Glazed tile made in the workshop of Niculoso Francisco in Seville, Spain circa 1520-1550. The central quatrefoil is endorsed by four linked semicircles enclosing stylized floral motifs.
A panel in the Museo do Azuleso, Lisbon, Portugal shows the full decorative effect of this design. The tile is part of my collection of antique tiles from Seville.
Look closely at my weary face
a roadmap of Sevilla etched within the fine lines,
scattered among the delicate flowers and leaves,
my beautiful image faded by time's passage.
Once part of a magnificent sala in the Alcazar Palace:
The Moors wiped their boots here
before their last sigh.
And there, a slight indention caused
by the invaders' horses' hooves.
Diplomats cooled their heels in the Salon de Embarjadores,
waiting for the restless attention of the Emir of Andalus.
The flamenco was danced with abandon across my Niculoso design -
see those dark scuff marks there and over there?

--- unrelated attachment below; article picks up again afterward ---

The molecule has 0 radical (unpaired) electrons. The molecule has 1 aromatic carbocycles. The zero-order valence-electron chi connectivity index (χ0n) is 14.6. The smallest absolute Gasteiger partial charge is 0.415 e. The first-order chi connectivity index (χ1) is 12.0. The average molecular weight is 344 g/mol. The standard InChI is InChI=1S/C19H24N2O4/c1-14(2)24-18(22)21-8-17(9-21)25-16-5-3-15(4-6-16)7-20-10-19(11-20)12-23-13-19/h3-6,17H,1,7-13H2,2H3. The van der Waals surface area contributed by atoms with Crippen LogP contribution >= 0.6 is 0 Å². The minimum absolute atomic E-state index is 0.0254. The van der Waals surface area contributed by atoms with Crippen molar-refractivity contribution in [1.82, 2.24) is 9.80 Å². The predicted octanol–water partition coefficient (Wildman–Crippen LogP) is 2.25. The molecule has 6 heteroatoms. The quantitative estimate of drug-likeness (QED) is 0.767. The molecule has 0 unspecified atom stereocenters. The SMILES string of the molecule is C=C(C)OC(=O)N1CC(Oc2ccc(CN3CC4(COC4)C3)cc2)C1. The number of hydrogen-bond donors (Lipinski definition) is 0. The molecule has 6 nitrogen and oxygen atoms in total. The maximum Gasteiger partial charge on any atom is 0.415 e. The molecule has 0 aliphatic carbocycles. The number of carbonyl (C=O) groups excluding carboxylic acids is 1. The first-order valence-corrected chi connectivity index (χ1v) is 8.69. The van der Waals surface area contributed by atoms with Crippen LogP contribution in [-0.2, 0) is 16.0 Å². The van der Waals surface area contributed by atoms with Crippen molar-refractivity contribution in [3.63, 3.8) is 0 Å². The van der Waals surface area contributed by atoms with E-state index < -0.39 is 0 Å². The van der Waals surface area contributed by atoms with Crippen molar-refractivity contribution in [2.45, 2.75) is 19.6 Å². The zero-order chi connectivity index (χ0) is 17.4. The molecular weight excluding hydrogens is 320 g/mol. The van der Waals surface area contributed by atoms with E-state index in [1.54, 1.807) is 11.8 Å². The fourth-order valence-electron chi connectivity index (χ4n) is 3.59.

A sultry senorita waved her fan furiously, flinging it in impatience
on a hot night in Barrio Santa Cruz, scratching that corner,
as she scorned the advances of a poor wandering minstrel.
A guitarist played plaintive melodies on the banks of the Guadalquivir,
while awaiting an audience with the Caliph's vizier.
Jugglers' wooden pins clattered against my glazed surface,
as visitors strolled through summer festivals
in the fragrant evening shadow of La Giralda.
Gypsies selling oranges raked their painted fingernails over my leaves,
while eyeing wealthy men calling on the king and queen.
Many came to ask their blessings for travel
far across the sea, hoping to expand Spain's horizons.
Cristoforo Colombo waited two years here, seeking
Isabella's patronage for three sailing ships.
All these moments came and went and new worlds were found.
Still I survived, my face bearing witness to history:
songs of conquerors, adventurers, discoverers and zealots;
odes of love and passion; epics of greed and betrayal.
Stories of battles won and alliances lost;
of shifting loyalties and three religions' influence.
Tales of Sevilla and Andalucia:
the heartbeat of Spain!
This poem was written for Poetry Thursday.